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(Reference retrieved automatically from Web of Science through information on FAPESP grant and its corresponding number as mentioned in the publication by the authors.)

Tyrannosauroids from the Southern Hemisphere: Implications for biogeography, evolution, and taxonomy

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Author(s):
Delcourt, Rafael [1, 2, 3] ; Grillo, Orlando Nelson [1]
Total Authors: 2
Affiliation:
[1] Univ Fed Rio de Janeiro, Dept Geol & Paleontol, Museu Nacl, BR-20940040 Rio De Janeiro, RJ - Brazil
[2] Univ Estadual Campinas UNICAMP, Inst Geociencias, Rua Carlos Gomes 250, BR-13083855 Campinas, SP - Brazil
[3] Trinity Coll Dublin, Sch Nat Sci, Dept Zool, Dublin - Ireland
Total Affiliations: 3
Document type: Journal article
Source: PALAEOGEOGRAPHY PALAEOCLIMATOLOGY PALAEOECOLOGY; v. 511, p. 379-387, DEC 15 2018.
Web of Science Citations: 1
Abstract

Tyrannosauroidea is a well-studied group of carnivorous dinosaurs known mainly from the Late Cretaceous of the Northern Hemisphere. Specimens from Australia (Timimus hermani and the articulated pubes NMV P186046) and Brazil (Santanaraptor placidus) have been referred to this Glade, but their phylogenetic placement is unresolved. Here, we investigated the phylogenetic positions of these Southern Hemisphere specimens within the theropods and among tyrannosauroids using three different phylogenetic datasets: the first covered all major theropod clades, the second was focused on non-Maniraptoriformes Tetanurae, and the third was focused on Tyrannosauroidea. It was found that Santanaraptor and Timimus were tyrannosauroids of a type that was more derived than Dilong paradoxes and more basal than Xiongguanlong baimoensis. However, the pubes NMV P186046 may have phylogenetic relationships among Coelurosauria, probably within Tyrannosauroidea. The resultant topologies, which were associated with temporal and geographical distributions of basal non-proceratosaurid tyrannosauroids, suggest a worldwide cosmopolitan distribution for this Glade (named Pantyrannosauria), at least from the Bajocian-Callovian. Our analyses also support a Late Cretaceous monophyletic Glade of gigantic animals that occurred exclusively in the Northern Hemisphere (named Eutyrannosauria). (AU)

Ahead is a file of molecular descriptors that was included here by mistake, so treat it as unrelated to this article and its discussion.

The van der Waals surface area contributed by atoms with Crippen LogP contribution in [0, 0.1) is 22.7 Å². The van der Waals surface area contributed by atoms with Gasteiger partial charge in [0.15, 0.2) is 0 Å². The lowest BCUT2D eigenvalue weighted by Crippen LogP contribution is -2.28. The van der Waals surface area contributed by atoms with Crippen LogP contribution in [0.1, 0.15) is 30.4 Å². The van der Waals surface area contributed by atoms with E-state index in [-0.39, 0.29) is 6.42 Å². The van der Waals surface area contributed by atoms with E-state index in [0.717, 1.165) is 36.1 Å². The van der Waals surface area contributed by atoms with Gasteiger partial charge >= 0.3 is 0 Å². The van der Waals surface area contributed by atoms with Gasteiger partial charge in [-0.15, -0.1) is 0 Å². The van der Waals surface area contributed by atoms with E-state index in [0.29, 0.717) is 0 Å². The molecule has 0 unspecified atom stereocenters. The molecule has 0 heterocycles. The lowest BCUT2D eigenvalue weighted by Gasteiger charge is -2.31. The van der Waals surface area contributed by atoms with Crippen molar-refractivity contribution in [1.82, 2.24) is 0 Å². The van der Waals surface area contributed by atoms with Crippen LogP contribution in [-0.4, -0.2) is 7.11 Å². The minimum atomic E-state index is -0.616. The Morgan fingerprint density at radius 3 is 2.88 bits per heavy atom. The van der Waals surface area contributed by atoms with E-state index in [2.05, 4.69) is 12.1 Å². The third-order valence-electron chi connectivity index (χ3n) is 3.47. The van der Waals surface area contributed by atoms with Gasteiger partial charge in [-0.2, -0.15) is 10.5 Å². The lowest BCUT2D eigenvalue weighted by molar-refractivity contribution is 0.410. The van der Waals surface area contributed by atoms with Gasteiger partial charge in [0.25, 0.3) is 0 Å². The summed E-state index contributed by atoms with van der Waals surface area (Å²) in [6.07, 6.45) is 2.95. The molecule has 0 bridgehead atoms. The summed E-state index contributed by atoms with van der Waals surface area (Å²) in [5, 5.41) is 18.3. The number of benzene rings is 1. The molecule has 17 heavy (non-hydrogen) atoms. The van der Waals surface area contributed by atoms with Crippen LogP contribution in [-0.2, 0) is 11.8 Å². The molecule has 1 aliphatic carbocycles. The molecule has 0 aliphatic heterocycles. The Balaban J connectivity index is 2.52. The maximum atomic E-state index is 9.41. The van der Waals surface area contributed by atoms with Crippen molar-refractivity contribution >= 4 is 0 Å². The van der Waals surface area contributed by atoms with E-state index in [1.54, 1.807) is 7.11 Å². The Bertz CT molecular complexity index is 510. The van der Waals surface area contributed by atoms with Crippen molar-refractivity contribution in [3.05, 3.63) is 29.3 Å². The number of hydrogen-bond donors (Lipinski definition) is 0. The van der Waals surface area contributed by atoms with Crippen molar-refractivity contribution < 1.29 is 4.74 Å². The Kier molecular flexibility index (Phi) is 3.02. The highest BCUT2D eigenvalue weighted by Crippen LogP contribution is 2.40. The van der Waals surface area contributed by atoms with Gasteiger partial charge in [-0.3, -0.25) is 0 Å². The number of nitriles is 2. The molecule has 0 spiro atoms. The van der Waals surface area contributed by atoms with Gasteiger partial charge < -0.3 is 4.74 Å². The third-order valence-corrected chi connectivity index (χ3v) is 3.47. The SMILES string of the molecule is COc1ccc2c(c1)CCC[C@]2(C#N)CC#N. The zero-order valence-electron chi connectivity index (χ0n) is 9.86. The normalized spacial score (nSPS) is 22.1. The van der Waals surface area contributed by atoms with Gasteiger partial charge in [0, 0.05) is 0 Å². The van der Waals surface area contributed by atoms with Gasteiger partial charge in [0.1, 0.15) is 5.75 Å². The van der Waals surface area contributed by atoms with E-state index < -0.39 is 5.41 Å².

FAPESP's process: 12/09370-2 - Morphological evolution of Ceratosauria and Tyrannosauroidea (Dinosauria: Theropoda)
Grantee:Rafael Delcourt de Seixas Ferreira
Support type: Scholarships in Brazil - Doctorate